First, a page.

In terms of the fishing vessel scavenging by sharks, the effects are two-fold.
"On the downside, being caught by fishing nets increases the mortality rate on sharks, decreasing their population size," Dunn said. "But on the plus side, the increased opportunities for scavenging provided by fishing may benefit the growth and reproduction of the sharks, increasing their population size."
"At the moment, we don't know what the net effect is," he added.
"The extension of bar-coding to the identification of semi-digested prey items in the stomachs of predators was always seen as an important potential for this style of identification tool," Robert Ward, a scientist who helped to develop BOLD, told Discovery News.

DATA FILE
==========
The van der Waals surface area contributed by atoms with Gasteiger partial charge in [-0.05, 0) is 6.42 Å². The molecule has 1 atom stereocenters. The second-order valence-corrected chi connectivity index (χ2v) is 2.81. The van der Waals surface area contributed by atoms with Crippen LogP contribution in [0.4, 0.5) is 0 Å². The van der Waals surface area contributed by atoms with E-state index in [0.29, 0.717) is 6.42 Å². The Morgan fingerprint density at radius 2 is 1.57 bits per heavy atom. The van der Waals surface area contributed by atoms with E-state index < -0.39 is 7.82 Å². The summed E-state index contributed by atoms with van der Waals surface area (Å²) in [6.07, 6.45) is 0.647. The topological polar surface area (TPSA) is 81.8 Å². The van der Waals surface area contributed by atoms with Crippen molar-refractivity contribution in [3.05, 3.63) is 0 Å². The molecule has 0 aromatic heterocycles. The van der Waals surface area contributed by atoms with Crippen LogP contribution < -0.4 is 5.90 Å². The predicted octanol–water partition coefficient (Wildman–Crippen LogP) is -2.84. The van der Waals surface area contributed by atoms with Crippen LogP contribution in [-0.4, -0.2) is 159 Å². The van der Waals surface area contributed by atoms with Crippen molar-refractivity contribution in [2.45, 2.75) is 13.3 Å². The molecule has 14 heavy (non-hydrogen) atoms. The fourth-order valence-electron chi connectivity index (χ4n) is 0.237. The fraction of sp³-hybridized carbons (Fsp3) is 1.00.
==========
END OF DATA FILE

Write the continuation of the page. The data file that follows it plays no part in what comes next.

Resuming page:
"This is one of the first studies, to my knowledge, which has made use of the Barcode of Life Database for this particular purpose," Ward added, "and the successes detailed in the paper are very interesting and encouraging."
John Gordon, an honorary research fellow at the Scottish Marine Institute, told Discovery News that he too believes the new paper "opens up yet another tool for a more comprehensive analysis of fish stomach contents."